But this is not a parlour game for literary critics hoping to trace Orwell's influences. The main quality of Orwell's work is its contemporary relevance. The reason he remains an essential read is that his ideas on dictatorship, totalitarianism, censorship, politics and the corruptibility of human nature are fundamentally sound. Even in Homage to Catalonia, ostensibly an account of the author's participation in a long-forgotten war, we not only have the clear germination of eternal ideas expressed in Animal Farm and Nineteen Eighty-Four but, we can now see, other disquieting parallels to contemporary events. For example, when reading about how Russia was able to dictate terms to the Republicans because no other major power was willing to provide arms (pg. 53), I couldn't help but think about the ongoing Syrian civil war and how Western inaction has allowed Putin a free hand in the region. There really is nothing new under the sun. This is why Orwell matters; he discourages complacency in the democracies. When we fail to heed these warnings, it is our own damn fault; Orwell himself could scarcely do more. Political repression remains an ever-present threat, but in Orwell it has an evergreen opponent. ( )
  MikeFutcher | Jun 3, 2016 |
When I was about fourteen or fifteen I did a holiday homework history project on the Spanish Civil War. It made a big impression on me. On the first day back at school I sought out the other boy who had done his project on the same subject. Patrick Drumgoole. Now that’s name I haven’t thought of in a very long time. Full of the injustice of it all I ranted about the way the Spanish government had been left to the slavering Italian and German wolves by the lily livered democratic soon-to-be-allies, only to find he was delighted at the way the dangerous left wing anarcho-commies had been defeated by the Catholic forces of (the) right. It was the first time I had ever really encountered a political debate. If you can call telling Patrick Drumgoole he was a f**king t**t a political debate.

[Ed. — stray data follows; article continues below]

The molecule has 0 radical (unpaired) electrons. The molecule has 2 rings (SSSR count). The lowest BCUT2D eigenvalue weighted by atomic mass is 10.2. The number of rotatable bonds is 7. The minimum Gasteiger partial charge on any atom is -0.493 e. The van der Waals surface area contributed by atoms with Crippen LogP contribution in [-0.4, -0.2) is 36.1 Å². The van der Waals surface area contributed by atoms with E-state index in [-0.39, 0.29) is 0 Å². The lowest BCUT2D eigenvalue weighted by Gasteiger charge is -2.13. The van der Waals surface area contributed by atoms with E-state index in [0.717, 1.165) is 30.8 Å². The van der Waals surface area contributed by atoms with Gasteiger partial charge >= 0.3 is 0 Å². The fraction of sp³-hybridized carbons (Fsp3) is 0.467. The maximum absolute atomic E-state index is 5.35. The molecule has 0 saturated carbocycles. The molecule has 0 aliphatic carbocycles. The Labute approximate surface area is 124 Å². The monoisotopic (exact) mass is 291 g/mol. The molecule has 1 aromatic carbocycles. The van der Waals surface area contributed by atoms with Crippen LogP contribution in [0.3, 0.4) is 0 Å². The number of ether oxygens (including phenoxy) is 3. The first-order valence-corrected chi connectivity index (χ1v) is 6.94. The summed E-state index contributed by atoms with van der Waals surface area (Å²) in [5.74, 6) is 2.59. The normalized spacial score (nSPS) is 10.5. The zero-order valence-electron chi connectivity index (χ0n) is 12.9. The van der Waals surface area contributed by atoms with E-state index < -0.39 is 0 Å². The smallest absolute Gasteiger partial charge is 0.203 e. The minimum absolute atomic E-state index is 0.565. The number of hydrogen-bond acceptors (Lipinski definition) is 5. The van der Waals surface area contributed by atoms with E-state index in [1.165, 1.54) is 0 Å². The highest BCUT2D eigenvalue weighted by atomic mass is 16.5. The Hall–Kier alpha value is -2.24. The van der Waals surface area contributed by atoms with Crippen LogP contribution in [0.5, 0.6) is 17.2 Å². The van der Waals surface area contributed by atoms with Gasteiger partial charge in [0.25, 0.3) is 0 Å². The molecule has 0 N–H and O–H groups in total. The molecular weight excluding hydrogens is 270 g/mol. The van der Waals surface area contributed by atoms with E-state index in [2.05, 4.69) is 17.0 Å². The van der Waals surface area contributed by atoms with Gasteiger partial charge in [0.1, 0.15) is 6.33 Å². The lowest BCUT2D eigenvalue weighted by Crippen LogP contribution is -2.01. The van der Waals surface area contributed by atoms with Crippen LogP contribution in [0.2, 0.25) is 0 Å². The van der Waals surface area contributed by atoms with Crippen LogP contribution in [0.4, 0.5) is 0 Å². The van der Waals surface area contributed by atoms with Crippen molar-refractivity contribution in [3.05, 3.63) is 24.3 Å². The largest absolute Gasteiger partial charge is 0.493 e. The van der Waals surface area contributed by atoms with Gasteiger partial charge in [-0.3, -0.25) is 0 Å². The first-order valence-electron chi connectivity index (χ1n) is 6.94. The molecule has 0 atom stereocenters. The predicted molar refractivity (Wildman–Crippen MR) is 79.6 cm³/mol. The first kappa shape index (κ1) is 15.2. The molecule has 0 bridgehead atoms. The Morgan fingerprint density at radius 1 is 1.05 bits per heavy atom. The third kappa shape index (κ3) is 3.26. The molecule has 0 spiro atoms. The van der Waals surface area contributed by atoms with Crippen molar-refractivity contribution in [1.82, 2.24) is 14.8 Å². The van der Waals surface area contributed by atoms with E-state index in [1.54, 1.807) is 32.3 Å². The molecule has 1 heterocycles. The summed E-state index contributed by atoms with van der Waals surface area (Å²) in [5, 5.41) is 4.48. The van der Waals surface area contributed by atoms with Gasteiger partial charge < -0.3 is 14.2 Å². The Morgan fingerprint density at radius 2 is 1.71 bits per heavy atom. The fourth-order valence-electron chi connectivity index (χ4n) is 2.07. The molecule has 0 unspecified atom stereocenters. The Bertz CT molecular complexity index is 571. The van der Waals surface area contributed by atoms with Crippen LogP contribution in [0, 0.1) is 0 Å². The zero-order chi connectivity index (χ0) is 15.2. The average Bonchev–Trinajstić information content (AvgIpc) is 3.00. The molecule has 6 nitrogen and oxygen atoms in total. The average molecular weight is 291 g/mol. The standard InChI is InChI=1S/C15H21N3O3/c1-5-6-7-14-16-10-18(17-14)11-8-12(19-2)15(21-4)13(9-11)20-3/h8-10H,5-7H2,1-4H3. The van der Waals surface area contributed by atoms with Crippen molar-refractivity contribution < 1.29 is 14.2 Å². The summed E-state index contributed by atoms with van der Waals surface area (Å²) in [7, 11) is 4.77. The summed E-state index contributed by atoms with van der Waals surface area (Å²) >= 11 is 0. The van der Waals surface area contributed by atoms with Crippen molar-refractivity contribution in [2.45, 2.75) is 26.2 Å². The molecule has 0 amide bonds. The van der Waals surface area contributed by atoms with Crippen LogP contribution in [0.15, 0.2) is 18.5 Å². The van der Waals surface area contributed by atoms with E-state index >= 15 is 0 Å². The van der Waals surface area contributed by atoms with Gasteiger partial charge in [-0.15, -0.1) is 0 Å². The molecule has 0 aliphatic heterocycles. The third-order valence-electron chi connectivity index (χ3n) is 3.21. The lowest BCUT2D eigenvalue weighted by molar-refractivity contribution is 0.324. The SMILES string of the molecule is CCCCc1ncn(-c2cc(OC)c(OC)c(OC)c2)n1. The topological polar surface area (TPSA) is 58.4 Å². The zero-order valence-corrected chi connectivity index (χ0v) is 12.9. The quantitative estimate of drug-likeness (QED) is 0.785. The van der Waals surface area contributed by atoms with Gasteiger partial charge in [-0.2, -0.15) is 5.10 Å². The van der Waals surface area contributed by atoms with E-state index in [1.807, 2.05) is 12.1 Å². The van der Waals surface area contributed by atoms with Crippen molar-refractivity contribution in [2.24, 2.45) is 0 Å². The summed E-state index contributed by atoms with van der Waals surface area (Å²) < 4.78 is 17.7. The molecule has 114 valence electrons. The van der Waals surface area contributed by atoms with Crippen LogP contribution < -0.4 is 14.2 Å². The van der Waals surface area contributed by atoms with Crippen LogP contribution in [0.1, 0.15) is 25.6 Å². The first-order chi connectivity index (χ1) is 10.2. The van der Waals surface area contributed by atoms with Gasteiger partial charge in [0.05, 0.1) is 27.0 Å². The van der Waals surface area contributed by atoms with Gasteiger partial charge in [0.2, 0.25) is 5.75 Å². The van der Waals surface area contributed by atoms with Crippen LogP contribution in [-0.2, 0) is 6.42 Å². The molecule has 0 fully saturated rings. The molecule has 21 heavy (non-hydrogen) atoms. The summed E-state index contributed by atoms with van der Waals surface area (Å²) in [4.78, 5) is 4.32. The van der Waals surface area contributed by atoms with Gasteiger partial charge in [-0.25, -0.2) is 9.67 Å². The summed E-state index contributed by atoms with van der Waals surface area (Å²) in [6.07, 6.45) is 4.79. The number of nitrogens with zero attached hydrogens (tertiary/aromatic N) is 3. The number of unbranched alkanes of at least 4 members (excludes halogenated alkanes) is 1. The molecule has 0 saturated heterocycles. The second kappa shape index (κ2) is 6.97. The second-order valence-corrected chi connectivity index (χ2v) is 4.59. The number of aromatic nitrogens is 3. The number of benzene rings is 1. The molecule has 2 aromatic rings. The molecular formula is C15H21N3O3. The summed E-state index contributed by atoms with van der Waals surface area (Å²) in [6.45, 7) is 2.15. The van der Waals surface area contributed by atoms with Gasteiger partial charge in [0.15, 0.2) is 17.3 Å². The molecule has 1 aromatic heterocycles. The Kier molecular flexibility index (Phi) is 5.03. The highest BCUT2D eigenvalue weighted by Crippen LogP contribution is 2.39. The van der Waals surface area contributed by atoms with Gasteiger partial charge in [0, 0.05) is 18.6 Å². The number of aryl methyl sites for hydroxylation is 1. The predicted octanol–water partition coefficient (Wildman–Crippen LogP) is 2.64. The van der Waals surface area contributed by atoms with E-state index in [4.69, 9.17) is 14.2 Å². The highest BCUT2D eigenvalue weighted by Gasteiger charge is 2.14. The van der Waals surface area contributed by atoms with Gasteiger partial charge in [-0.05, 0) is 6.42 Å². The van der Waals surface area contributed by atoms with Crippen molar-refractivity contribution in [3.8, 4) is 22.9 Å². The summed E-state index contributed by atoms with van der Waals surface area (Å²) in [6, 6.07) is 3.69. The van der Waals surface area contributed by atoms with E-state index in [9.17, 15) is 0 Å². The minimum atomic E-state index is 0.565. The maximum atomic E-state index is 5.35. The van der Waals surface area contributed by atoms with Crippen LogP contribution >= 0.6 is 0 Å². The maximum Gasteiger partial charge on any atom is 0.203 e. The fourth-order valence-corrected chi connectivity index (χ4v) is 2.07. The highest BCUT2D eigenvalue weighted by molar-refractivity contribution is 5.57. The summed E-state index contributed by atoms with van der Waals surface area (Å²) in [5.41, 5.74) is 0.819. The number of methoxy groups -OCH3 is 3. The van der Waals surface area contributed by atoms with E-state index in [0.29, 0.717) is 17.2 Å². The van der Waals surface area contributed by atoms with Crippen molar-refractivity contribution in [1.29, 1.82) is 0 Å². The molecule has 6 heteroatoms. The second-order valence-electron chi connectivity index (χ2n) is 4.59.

George Orwell’s experience of the Spanish Civil War, as recounted in Homage To Catalonia, seemed to have made a similarly big impression on him, albeit his was a lot more ‘first hand’ than mine in that he was actually there, being shot at whilst I was at home, er, not being shot at. Patrick Drumgoole wasn’t even a particularly big bloke.

His story is of the ‘War is Boring, Cold, Hungry, Dirty and Irritating’ kind, rather than the ‘War Is Hell’ kind. Even when recounting going over the top or actually being shot he doesn’t make it sound actually frightening. In fact the time spent behind the lines, on leave, in Barcelona where political in-fighting between the anarchists and communists led to a civil war within a civil war and a virtual police state sounded a lot more frightening. Which could explain a lot about his later fiction. ( )
  Scriberpunk | Apr 14, 2010 |
This was the first book I read on the Spanish Civil War. I found it very captivating. I read it a long time ago so I can't say much more... ( )
  dryfly | Jan 11, 2007 |